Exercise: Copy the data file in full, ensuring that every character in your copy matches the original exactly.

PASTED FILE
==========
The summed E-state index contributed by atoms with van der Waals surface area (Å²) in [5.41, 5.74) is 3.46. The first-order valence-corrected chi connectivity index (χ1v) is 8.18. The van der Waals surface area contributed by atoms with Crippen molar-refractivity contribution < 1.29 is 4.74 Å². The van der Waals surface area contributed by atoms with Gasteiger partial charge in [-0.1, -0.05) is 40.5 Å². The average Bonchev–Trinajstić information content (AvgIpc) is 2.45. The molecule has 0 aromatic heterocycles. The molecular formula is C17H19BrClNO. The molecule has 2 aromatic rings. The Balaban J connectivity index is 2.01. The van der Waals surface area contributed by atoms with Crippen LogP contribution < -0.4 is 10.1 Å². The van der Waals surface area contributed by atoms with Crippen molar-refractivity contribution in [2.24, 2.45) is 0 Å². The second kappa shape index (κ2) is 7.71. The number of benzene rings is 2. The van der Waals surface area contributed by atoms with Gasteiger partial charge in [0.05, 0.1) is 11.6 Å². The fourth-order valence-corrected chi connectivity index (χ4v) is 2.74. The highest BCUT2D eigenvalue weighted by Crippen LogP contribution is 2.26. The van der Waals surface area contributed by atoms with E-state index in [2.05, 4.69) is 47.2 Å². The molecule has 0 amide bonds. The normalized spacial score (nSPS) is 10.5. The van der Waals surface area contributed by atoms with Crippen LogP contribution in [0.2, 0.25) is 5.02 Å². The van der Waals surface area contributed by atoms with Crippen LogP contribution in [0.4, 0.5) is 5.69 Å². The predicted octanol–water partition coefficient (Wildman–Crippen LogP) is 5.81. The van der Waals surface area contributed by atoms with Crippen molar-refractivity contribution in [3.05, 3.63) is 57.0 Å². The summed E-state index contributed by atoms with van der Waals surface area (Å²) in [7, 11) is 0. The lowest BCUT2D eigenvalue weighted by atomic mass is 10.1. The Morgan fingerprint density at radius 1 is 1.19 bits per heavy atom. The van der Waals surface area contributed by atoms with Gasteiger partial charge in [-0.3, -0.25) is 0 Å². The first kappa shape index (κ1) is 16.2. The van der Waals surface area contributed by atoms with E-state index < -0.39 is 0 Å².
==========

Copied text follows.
The summed E-state index contributed by atoms with van der Waals surface area (Å²) in [5.41, 5.74) is 3.46. The first-order valence-corrected chi connectivity index (χ1v) is 8.18. The van der Waals surface area contributed by atoms with Crippen molar-refractivity contribution < 1.29 is 4.74 Å². The van der Waals surface area contributed by atoms with Gasteiger partial charge in [-0.1, -0.05) is 40.5 Å². The average Bonchev–Trinajstić information content (AvgIpc) is 2.45. The molecule has 0 aromatic heterocycles. The molecular formula is C17H19BrClNO. The molecule has 2 aromatic rings. The Balaban J connectivity index is 2.01. The van der Waals surface area contributed by atoms with Crippen LogP contribution < -0.4 is 10.1 Å². The van der Waals surface area contributed by atoms with Crippen molar-refractivity contribution in [2.24, 2.45) is 0 Å². The second kappa shape index (κ2) is 7.71. The number of benzene rings is 2. The van der Waals surface area contributed by atoms with Gasteiger partial charge in [0.05, 0.1) is 11.6 Å². The fourth-order valence-corrected chi connectivity index (χ4v) is 2.74. The highest BCUT2D eigenvalue weighted by Crippen LogP contribution is 2.26. The van der Waals surface area contributed by atoms with E-state index in [2.05, 4.69) is 47.2 Å². The molecule has 0 amide bonds. The normalized spacial score (nSPS) is 10.5. The van der Waals surface area contributed by atoms with Crippen LogP contribution in [0.2, 0.25) is 5.02 Å². The van der Waals surface area contributed by atoms with Crippen LogP contribution in [0.4, 0.5) is 5.69 Å². The predicted octanol–water partition coefficient (Wildman–Crippen LogP) is 5.81. The van der Waals surface area contributed by atoms with Crippen molar-refractivity contribution in [3.05, 3.63) is 57.0 Å². The summed E-state index contributed by atoms with van der Waals surface area (Å²) in [7, 11) is 0. The lowest BCUT2D eigenvalue weighted by atomic mass is 10.1. The Morgan fingerprint density at radius 1 is 1.19 bits per heavy atom. The van der Waals surface area contributed by atoms with Gasteiger partial charge in [-0.3, -0.25) is 0 Å². The first kappa shape index (κ1) is 16.2. The van der Waals surface area contributed by atoms with E-state index < -0.39 is 0 Å².